New York City has plenty of purportedly haunted locales, but a surprising paucity of that suburban childhood Halloween staple: “haunted” houses. Sure, you can head to a bar downtown and wait for the ghost of Jack Kerouac to manifest itself in a cocktail garnish, or hope to run into a tragic silent movie star on the site of an old film studio in Queens, but there aren’t a lot of places where you can pay for an aspiring actor in passably believable gore makeup to make scary faces at you.
But, the haunted houses and attractions (or, in modern day internet speak, “haunting-inspired immersive experience pop-ups”) we do have come correct. They’ve got your fake blood, your corpses, your jump scares, your actual boneyards, tableaus straight out of your most terrifying nightmares, and it’s all so very Instagrammable. So go ahead and stake out an abandoned hospital to catch a glimpse of the ghost of a mercurial psychiatrist for as long as you want. Then get back in the New York groove, and pay a fee for instant gratification and an artificial thrill at the city’s best fake fear factories.
This 5,000-square-foot house of horrors is worth a MetroCard swipe to downtown Manhattan if you can brave long lines, hour-long waits, and hair-raising scares. Visitors with heart conditions and anxiety issues are cautioned against a trip to Blood Manor, which equates to guaranteed thrills for the rest of us. Ghastly ghouls in various stages of decrepitude follow guests as they wander in and out of terrifying themed rooms at this classic, sprawling fear factory. Warning: Don’t wear nice clothes. Visitors are known to leave with (fake) blood stains.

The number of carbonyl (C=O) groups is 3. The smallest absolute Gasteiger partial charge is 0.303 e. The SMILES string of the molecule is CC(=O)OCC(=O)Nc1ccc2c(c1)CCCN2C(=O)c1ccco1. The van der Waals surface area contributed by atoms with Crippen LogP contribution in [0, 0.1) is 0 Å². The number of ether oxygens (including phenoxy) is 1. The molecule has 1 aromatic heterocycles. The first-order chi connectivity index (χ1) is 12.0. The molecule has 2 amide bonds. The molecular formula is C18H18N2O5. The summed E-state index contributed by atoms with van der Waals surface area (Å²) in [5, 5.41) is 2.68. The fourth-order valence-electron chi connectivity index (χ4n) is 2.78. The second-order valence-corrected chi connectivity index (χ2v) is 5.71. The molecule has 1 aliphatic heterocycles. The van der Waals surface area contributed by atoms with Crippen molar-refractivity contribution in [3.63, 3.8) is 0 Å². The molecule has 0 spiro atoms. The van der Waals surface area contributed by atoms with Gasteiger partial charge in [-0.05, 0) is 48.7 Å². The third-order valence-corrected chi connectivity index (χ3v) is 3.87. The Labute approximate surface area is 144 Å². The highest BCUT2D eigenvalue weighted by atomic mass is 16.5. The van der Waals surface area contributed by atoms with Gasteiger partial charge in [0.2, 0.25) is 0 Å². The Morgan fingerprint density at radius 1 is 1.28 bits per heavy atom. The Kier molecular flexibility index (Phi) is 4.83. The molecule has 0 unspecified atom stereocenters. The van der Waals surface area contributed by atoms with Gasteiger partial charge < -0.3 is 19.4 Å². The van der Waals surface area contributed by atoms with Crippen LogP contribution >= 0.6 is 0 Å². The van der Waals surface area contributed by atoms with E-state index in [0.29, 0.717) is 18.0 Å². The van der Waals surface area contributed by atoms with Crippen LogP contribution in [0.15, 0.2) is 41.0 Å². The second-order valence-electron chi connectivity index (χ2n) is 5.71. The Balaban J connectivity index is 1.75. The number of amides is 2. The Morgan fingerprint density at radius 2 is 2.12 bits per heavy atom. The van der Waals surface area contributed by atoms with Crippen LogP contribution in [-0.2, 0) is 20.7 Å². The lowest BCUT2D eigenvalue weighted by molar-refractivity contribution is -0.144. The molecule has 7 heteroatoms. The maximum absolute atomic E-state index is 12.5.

Cost: General admission is $30
Now in its 20th year, this pop-up “inn” fashioned after a seaside resort is one of the cheapest haunted house experiences in the five boroughs. Why is it so affordable? It’s run by students from New York City College of Technology (City Tech) design, rather than the typical craven corporate creepshow profiteers. Plan a trip to the nautical nightmare during the last two weeks of October to see possessed portraits, decapitated tourists, and to visit with guests who checked in, but never checked out (because they died and now they’re scary ghosts).
Cost: General admission is $10